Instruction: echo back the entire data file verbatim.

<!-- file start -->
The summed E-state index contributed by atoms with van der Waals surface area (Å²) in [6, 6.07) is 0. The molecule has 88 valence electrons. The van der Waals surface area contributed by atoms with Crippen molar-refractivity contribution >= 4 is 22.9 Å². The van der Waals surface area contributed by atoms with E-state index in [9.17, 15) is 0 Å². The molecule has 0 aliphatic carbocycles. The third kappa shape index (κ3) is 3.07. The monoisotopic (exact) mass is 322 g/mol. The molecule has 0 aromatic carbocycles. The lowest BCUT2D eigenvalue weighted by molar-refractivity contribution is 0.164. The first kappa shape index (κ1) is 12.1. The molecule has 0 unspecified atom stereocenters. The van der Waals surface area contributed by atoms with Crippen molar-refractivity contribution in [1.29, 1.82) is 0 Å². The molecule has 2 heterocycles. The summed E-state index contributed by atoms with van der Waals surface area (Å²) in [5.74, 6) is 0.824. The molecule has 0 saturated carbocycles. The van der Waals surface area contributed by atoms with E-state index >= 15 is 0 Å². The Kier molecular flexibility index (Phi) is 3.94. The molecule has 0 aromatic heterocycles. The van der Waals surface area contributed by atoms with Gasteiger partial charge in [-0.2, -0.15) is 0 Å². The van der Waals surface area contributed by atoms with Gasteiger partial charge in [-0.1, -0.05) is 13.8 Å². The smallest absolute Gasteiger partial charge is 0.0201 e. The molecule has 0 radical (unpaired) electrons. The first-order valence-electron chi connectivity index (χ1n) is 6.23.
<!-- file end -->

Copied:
The summed E-state index contributed by atoms with van der Waals surface area (Å²) in [6, 6.07) is 0. The molecule has 88 valence electrons. The van der Waals surface area contributed by atoms with Crippen molar-refractivity contribution >= 4 is 22.9 Å². The van der Waals surface area contributed by atoms with E-state index in [9.17, 15) is 0 Å². The molecule has 0 aliphatic carbocycles. The third kappa shape index (κ3) is 3.07. The monoisotopic (exact) mass is 322 g/mol. The molecule has 0 aromatic carbocycles. The lowest BCUT2D eigenvalue weighted by molar-refractivity contribution is 0.164. The first kappa shape index (κ1) is 12.1. The molecule has 0 unspecified atom stereocenters. The van der Waals surface area contributed by atoms with Crippen molar-refractivity contribution in [1.29, 1.82) is 0 Å². The molecule has 2 heterocycles. The summed E-state index contributed by atoms with van der Waals surface area (Å²) in [5.74, 6) is 0.824. The molecule has 0 saturated carbocycles. The van der Waals surface area contributed by atoms with E-state index >= 15 is 0 Å². The Kier molecular flexibility index (Phi) is 3.94. The molecule has 0 aromatic heterocycles. The van der Waals surface area contributed by atoms with Gasteiger partial charge in [-0.2, -0.15) is 0 Å². The van der Waals surface area contributed by atoms with Gasteiger partial charge in [-0.1, -0.05) is 13.8 Å². The smallest absolute Gasteiger partial charge is 0.0201 e. The molecule has 0 radical (unpaired) electrons. The first-order valence-electron chi connectivity index (χ1n) is 6.23.